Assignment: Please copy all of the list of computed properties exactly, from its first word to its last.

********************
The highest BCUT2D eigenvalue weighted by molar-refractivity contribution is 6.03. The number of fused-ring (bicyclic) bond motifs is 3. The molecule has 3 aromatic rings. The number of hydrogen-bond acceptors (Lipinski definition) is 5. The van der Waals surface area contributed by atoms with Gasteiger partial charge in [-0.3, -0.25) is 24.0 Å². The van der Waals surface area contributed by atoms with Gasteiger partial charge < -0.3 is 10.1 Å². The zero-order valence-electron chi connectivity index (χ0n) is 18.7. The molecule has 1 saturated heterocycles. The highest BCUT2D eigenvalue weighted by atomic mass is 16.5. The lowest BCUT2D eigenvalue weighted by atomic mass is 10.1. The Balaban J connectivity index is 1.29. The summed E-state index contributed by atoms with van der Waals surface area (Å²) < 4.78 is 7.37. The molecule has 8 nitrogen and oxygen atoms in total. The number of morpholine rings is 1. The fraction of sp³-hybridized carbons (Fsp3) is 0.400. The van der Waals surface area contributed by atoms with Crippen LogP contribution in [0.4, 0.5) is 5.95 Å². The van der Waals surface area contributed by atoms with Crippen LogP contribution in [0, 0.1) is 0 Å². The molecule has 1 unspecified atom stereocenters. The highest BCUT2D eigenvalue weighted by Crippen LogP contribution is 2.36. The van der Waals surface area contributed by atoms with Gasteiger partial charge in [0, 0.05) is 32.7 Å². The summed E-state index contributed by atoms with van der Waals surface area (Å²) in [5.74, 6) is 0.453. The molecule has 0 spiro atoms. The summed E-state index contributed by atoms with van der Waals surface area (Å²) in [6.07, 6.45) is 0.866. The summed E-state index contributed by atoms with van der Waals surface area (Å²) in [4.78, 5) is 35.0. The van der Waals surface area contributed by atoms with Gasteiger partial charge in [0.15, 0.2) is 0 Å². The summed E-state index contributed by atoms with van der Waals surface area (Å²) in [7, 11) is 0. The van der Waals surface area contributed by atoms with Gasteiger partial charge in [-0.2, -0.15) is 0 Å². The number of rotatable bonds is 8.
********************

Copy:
The highest BCUT2D eigenvalue weighted by molar-refractivity contribution is 6.03. The number of fused-ring (bicyclic) bond motifs is 3. The molecule has 3 aromatic rings. The number of hydrogen-bond acceptors (Lipinski definition) is 5. The van der Waals surface area contributed by atoms with Gasteiger partial charge in [-0.3, -0.25) is 24.0 Å². The van der Waals surface area contributed by atoms with Gasteiger partial charge < -0.3 is 10.1 Å². The zero-order valence-electron chi connectivity index (χ0n) is 18.7. The molecule has 1 saturated heterocycles. The highest BCUT2D eigenvalue weighted by atomic mass is 16.5. The lowest BCUT2D eigenvalue weighted by atomic mass is 10.1. The Balaban J connectivity index is 1.29. The summed E-state index contributed by atoms with van der Waals surface area (Å²) < 4.78 is 7.37. The molecule has 8 nitrogen and oxygen atoms in total. The number of morpholine rings is 1. The fraction of sp³-hybridized carbons (Fsp3) is 0.400. The van der Waals surface area contributed by atoms with Crippen LogP contribution in [0.4, 0.5) is 5.95 Å². The van der Waals surface area contributed by atoms with Crippen LogP contribution in [0, 0.1) is 0 Å². The molecule has 1 unspecified atom stereocenters. The highest BCUT2D eigenvalue weighted by Crippen LogP contribution is 2.36. The van der Waals surface area contributed by atoms with Gasteiger partial charge in [0, 0.05) is 32.7 Å². The summed E-state index contributed by atoms with van der Waals surface area (Å²) in [5.74, 6) is 0.453. The molecule has 0 spiro atoms. The summed E-state index contributed by atoms with van der Waals surface area (Å²) in [6.07, 6.45) is 0.866. The summed E-state index contributed by atoms with van der Waals surface area (Å²) in [4.78, 5) is 35.0. The van der Waals surface area contributed by atoms with Gasteiger partial charge in [0.15, 0.2) is 0 Å². The summed E-state index contributed by atoms with van der Waals surface area (Å²) in [7, 11) is 0. The van der Waals surface area contributed by atoms with Gasteiger partial charge in [-0.2, -0.15) is 0 Å². The number of rotatable bonds is 8.